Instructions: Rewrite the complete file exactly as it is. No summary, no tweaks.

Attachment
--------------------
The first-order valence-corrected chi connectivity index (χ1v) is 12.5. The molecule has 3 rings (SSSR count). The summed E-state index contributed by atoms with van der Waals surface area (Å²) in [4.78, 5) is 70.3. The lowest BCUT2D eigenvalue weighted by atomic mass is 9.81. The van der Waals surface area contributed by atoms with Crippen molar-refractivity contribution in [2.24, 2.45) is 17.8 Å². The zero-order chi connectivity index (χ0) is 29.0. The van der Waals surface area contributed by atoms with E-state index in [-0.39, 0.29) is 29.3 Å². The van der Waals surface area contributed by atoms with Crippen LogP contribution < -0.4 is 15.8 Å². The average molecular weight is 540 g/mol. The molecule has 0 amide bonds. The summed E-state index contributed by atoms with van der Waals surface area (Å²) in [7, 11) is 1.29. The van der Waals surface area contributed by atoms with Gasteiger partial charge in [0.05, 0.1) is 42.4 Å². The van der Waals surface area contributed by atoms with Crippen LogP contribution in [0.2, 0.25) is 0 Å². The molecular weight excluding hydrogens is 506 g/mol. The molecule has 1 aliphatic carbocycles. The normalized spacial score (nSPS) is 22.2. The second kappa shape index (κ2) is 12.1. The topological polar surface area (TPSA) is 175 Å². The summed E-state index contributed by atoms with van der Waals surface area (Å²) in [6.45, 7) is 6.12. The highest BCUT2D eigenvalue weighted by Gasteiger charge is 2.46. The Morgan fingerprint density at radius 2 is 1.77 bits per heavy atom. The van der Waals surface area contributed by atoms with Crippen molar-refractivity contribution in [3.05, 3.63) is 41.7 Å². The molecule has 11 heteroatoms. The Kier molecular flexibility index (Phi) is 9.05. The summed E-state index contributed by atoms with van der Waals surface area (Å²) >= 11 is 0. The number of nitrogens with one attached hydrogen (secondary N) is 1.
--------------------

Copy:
The first-order valence-corrected chi connectivity index (χ1v) is 12.5. The molecule has 3 rings (SSSR count). The summed E-state index contributed by atoms with van der Waals surface area (Å²) in [4.78, 5) is 70.3. The lowest BCUT2D eigenvalue weighted by atomic mass is 9.81. The van der Waals surface area contributed by atoms with Crippen molar-refractivity contribution in [2.24, 2.45) is 17.8 Å². The zero-order chi connectivity index (χ0) is 29.0. The van der Waals surface area contributed by atoms with E-state index in [-0.39, 0.29) is 29.3 Å². The van der Waals surface area contributed by atoms with Crippen LogP contribution < -0.4 is 15.8 Å². The average molecular weight is 540 g/mol. The molecule has 0 amide bonds. The summed E-state index contributed by atoms with van der Waals surface area (Å²) in [7, 11) is 1.29. The van der Waals surface area contributed by atoms with Gasteiger partial charge in [0.05, 0.1) is 42.4 Å². The van der Waals surface area contributed by atoms with Crippen LogP contribution in [0.2, 0.25) is 0 Å². The molecular weight excluding hydrogens is 506 g/mol. The molecule has 1 aliphatic carbocycles. The normalized spacial score (nSPS) is 22.2. The second kappa shape index (κ2) is 12.1. The topological polar surface area (TPSA) is 175 Å². The summed E-state index contributed by atoms with van der Waals surface area (Å²) in [6.45, 7) is 6.12. The highest BCUT2D eigenvalue weighted by Gasteiger charge is 2.46. The Morgan fingerprint density at radius 2 is 1.77 bits per heavy atom. The van der Waals surface area contributed by atoms with Crippen molar-refractivity contribution in [3.05, 3.63) is 41.7 Å². The molecule has 11 heteroatoms. The Kier molecular flexibility index (Phi) is 9.05. The summed E-state index contributed by atoms with van der Waals surface area (Å²) >= 11 is 0. The number of nitrogens with one attached hydrogen (secondary N) is 1.